• First, I agree that requirements are hard to fully know, and that it is unrealistic to pretend they won’t change, or that new ones won’t emerge.
  • Second, as an aside, many software developers/engineers are really bad at doing requirements, often failing to distinguish between the domain of the problem (where the requirements live) and the domain of the solution or application (where the system that is a solution to those requirements lives). Always beware the software developer who says his user “doesn’t know what she wants”. Sometimes true, often not.
  • Agile developers still do analysis, design etc. They have to, or they couldn’t develop and deliver anything.
  • What is important about agile approaches is that the standard functions (analysis-design etc) are not applied to the whole problem but to different parts (subsets) of it, working from requirements that are known and stable, towards those that are less so, but will become more so as the product is developed incrementally.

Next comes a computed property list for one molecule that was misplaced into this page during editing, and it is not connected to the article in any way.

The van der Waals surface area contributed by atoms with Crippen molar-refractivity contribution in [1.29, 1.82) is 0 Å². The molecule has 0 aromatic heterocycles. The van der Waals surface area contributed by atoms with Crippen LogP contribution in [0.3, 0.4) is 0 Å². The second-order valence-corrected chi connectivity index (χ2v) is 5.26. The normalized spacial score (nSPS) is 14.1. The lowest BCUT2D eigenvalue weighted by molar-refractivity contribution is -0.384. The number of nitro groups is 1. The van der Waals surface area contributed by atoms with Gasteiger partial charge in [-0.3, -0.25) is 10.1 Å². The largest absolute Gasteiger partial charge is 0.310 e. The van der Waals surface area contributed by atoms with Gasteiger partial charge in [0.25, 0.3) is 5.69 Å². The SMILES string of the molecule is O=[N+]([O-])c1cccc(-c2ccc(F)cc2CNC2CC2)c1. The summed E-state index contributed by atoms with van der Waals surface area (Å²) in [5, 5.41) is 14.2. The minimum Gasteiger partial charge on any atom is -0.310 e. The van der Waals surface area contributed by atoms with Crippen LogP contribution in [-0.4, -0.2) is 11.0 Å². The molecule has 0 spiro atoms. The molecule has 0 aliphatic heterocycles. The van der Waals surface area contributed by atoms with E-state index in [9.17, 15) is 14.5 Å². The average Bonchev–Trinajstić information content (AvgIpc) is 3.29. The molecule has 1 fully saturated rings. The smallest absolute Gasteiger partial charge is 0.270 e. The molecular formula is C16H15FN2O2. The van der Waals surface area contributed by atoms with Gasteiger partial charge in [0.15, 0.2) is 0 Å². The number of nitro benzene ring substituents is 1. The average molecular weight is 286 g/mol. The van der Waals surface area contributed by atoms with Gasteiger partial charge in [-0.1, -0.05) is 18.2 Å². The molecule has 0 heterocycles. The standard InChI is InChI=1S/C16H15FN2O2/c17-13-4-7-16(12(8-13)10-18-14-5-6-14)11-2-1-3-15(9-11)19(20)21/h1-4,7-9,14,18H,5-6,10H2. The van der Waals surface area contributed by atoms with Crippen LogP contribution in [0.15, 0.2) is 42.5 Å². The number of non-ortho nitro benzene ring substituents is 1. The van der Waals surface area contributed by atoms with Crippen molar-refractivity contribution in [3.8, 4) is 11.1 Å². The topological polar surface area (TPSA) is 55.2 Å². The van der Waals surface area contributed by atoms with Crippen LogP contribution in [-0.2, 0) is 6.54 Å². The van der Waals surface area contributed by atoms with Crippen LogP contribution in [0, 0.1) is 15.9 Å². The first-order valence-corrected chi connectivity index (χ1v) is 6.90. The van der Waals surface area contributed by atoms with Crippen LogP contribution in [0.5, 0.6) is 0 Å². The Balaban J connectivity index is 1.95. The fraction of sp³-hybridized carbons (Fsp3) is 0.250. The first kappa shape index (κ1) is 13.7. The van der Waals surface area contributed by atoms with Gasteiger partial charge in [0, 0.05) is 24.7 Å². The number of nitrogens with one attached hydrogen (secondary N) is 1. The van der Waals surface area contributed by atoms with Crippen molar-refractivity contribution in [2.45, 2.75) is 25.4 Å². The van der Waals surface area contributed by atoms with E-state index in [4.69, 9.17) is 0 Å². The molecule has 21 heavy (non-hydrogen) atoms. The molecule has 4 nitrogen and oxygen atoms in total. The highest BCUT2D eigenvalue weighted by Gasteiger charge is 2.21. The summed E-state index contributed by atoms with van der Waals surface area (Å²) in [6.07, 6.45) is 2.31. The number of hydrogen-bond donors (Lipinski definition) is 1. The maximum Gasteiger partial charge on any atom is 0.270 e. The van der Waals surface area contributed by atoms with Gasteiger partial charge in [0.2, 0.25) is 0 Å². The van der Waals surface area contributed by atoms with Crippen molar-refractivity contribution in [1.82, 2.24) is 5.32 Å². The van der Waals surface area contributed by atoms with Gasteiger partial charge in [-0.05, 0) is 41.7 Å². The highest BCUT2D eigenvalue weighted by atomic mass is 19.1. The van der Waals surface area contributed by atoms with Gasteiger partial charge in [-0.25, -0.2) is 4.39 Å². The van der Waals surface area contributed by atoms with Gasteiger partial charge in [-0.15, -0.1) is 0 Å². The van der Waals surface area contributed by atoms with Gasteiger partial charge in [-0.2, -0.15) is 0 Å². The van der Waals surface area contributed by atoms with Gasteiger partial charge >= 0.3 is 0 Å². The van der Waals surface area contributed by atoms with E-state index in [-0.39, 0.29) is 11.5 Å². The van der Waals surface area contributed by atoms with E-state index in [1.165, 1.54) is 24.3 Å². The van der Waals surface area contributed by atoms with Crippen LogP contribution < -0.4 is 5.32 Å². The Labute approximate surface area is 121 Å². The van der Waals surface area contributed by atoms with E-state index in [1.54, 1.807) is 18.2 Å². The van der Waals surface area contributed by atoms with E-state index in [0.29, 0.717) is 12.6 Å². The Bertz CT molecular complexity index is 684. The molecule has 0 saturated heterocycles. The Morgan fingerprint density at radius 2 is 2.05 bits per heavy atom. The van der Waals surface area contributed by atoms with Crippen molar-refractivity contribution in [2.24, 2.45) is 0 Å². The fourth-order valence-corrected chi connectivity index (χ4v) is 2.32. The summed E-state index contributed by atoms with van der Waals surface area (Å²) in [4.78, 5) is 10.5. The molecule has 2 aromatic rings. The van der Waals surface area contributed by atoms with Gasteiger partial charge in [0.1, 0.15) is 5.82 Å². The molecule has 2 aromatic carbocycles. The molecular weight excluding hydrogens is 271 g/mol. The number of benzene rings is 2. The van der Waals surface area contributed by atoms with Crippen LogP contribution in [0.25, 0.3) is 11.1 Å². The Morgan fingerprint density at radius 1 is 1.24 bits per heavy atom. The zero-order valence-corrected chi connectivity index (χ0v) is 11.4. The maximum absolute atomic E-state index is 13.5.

• I’ve never seen a pure waterfall project, let alone worked on one. The idea that people plough on regardless of changing or, more likely, new emerging, requirements is an insult to a generation of skilled system developers. Most projects I worked on iteratively revisited all previous stages as new requirements emerged, making the project a set of cycles, rather than a single, continuous waterfall….so much more like agile thinks it is…
  • Most waterfall methods utilised releases as a way of delivering useful functionality early. As implementation changes specification, releases typically trigger a revisiting of all previous phases to ensure that the analysis of requirements is still valid (and yes, it always needs re-work).
  • Those of us who worked on the rapid prototyping projects that were the antecedents of today’s agile projects learned early that some analysis of the total requirements is necessary to ensure that the initial versions of the software (MVPs, if you like) are a close enough fit to the actual (but as yet undiscovered) requirements to allow the later versions of the solution to converge on the right solution. Too far away, and that convergence becomes difficult, if not impossible.

So, is the project management of an “agile” build different to that of a “waterfall” build? I’m not certain it is much, especially if you’re using product-based planning. If you aren’t then you tend to manage stages in waterfall where you would manage sprints in agile. There might be some difference in the management of the iron triangle, where agile projects hold cost and time constant, and vary features (scope, quality), whereas waterfall projects make decisions based more on the project’s characteristics (so a regulatory project might hold time constant, and vary cost and quality).